We’ve seen a lot of recipes lately with “pepitas”. But what are pepitas? Pepitas are pumpkin seeds. And some of the recipes that have been created with these delicious little morsels are fantastically tasty. But there is so much more to pepitas.
For example, did you know that pumpkin seeds, the pepita, have been around since the time of the Aztecs? Together with maize (corn) and beans, these three food products are known as the “Three Sisters” for being among the earliest plants domesticated in the Western Hemisphere.
Pumpkin seeds are a great source of zinc, which boosts the immune factors in the body. They also contain iron, calcium, potassium and magnesium that help lower cholesterol. Five to ten grams of pepitas can help with urinary problems and even assist in the prevention of prostate problems in men.
As with any food type containing natural oils, over consumption can contribute to weight gain. But my motto has always been all things in moderation. Moderation allows you to enjoy different foods and still maintain a healthy lifestyle.
Halloween is the perfect time to make your own pepitas. If you’ll look through your Mexican Foods isle in the supermarket, you’ll see that pepitas are sold and packaged as a snack item. They are sold roasted, plain, salted or with seasoning added, such as red chile powder. But if you’re carving up a jack o’lantern for the little ones, don’t waste the seeds. They are very easy to prepare and also good for you. Here is a simple recipe to follow in making your own seasoned pepitas. I’m also linking to Lori at Recipe Girl. She made some absolutely divine crackers topped with raw pepitas that roasted up rather nicely while the crackers were baking. She served these scrumptious crackers with some homemade Fresh Cranberry Jam. Man she's good! Please go to her site and you'll see what I mean.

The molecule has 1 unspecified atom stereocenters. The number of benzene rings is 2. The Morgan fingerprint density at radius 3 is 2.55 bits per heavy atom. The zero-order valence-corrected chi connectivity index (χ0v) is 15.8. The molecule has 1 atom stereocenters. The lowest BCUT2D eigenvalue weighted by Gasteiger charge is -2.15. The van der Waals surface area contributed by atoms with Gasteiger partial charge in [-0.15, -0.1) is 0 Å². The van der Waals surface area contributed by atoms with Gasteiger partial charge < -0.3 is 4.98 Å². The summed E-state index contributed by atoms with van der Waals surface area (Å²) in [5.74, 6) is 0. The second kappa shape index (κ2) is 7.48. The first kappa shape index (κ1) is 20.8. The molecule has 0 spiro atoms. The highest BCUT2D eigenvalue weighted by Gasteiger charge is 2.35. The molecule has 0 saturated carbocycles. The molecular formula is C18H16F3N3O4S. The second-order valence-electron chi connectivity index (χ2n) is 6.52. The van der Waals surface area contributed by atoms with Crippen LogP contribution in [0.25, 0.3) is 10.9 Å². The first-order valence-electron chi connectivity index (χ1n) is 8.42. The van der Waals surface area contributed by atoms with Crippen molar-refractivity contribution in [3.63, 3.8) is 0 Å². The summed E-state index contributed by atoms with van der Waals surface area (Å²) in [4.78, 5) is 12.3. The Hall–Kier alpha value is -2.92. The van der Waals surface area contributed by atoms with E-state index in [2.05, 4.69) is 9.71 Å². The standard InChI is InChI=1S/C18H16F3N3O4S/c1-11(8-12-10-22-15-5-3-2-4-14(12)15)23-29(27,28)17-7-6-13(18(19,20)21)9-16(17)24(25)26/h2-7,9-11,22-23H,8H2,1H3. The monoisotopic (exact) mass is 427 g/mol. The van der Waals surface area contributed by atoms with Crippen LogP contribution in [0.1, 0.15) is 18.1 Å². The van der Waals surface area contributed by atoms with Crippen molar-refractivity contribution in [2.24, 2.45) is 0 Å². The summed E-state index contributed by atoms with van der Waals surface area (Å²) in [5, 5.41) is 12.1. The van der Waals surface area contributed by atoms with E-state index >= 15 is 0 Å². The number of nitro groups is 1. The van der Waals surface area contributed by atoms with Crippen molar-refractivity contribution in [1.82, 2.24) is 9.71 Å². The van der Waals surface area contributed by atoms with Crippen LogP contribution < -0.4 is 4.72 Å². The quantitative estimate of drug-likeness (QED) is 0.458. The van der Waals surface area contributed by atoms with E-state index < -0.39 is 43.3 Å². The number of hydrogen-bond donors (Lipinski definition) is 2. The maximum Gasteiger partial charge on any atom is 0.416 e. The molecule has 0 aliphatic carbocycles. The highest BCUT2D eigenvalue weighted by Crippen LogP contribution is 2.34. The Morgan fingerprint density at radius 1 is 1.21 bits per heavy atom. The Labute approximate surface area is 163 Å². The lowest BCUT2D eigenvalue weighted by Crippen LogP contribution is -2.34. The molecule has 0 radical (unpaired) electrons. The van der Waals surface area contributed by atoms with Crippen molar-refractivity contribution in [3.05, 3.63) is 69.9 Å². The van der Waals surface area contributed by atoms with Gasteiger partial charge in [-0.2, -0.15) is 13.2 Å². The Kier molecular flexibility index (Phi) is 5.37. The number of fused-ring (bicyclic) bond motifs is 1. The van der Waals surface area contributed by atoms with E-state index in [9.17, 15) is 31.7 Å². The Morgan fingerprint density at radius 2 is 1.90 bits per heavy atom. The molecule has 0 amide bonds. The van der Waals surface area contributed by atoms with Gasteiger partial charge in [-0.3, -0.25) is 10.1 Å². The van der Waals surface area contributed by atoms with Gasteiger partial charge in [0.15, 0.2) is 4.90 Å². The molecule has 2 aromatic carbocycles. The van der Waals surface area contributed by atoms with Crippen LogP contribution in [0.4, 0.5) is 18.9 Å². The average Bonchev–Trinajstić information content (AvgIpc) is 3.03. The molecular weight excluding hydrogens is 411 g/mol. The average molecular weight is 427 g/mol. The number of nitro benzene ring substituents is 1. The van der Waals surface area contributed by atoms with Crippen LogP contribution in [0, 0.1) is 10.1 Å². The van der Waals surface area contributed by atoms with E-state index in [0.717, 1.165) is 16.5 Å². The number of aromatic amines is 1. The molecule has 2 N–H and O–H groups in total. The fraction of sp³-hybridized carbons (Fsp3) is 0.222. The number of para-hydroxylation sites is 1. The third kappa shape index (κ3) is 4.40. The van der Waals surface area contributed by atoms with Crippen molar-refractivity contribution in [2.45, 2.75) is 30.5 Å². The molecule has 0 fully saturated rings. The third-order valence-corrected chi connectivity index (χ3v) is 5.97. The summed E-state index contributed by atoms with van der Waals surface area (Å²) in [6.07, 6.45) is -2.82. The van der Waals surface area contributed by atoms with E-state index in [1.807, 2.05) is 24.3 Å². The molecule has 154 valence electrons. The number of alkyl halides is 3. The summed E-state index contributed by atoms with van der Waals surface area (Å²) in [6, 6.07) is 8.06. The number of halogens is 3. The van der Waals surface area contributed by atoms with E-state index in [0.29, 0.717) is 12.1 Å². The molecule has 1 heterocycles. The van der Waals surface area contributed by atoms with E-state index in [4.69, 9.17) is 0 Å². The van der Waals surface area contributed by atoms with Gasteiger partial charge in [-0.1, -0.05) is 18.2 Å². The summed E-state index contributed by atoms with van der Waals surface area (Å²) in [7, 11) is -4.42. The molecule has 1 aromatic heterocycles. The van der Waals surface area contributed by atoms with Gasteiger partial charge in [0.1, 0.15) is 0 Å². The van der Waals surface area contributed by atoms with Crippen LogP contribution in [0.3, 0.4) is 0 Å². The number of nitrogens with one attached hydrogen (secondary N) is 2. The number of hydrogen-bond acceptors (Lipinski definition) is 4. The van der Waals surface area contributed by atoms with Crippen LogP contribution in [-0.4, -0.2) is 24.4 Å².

Follow the Left-Over Queen's philosophy and make use of all foods. Waste at this point in our lives is nonsense. It’s like throwing money away. So, use every bit of what you have and enjoy.
If you like saltier or spicier pepitas, you might consider boiling them in salted water first before roasting them. This will help infuse the salt into the kernel. Just be sure and let them dry completely before roasting them. Also, if you aren’t planning on making a truck load of seeds, consider roasting them in an iron skillet on top of the stove instead of the oven.
One more thing. Did you know that many people eat their pepitas with the hull intact? Yep. They can be eaten this way. After all, the hull is what contains a lot of the nutrients and the fibrous texture helps with the digestive system. Personally, I prefer to shell them one at a time. This keeps me from eating far more than I should, and I just can’t fathom eating the hull…nutritious or not.
Olive or canola oil
Chile powder, garlic powder or other seasoning
Scoop out seeds from pumpkin cavity. Rinse the seeds using a colander, drain. Allow the seeds to dry. Add 1 tablespoon of oil for each cup of seeds. Mix until all seeds are well coated. Add salt, garlic and chile powder.
Spread on a baking sheet and bake for approximately 35 minutes in a 350-degree oven. Stir occasionally.
Optional variations on flavoring your pepitas:
Savory: 4 tablespoons melted butter, 1/2 teaspoon garlic salt and 2 teaspoons Worcestershire sauce
Lemony: 4 tablespoons melted butter, 1 teaspoon 'Mrs. Dash" or lemon pepper
Halloweeny: 4 tablespoons melted butter, 1 teaspoon cinnamon, 1/2 teaspoon ground ginger, 1/2 teaspoon salt, and 1/2 teaspoon ground allspice
Mexican Word of the Day:"HERPES"
When me and my homegirl split a churro, "herpes" is always bigger!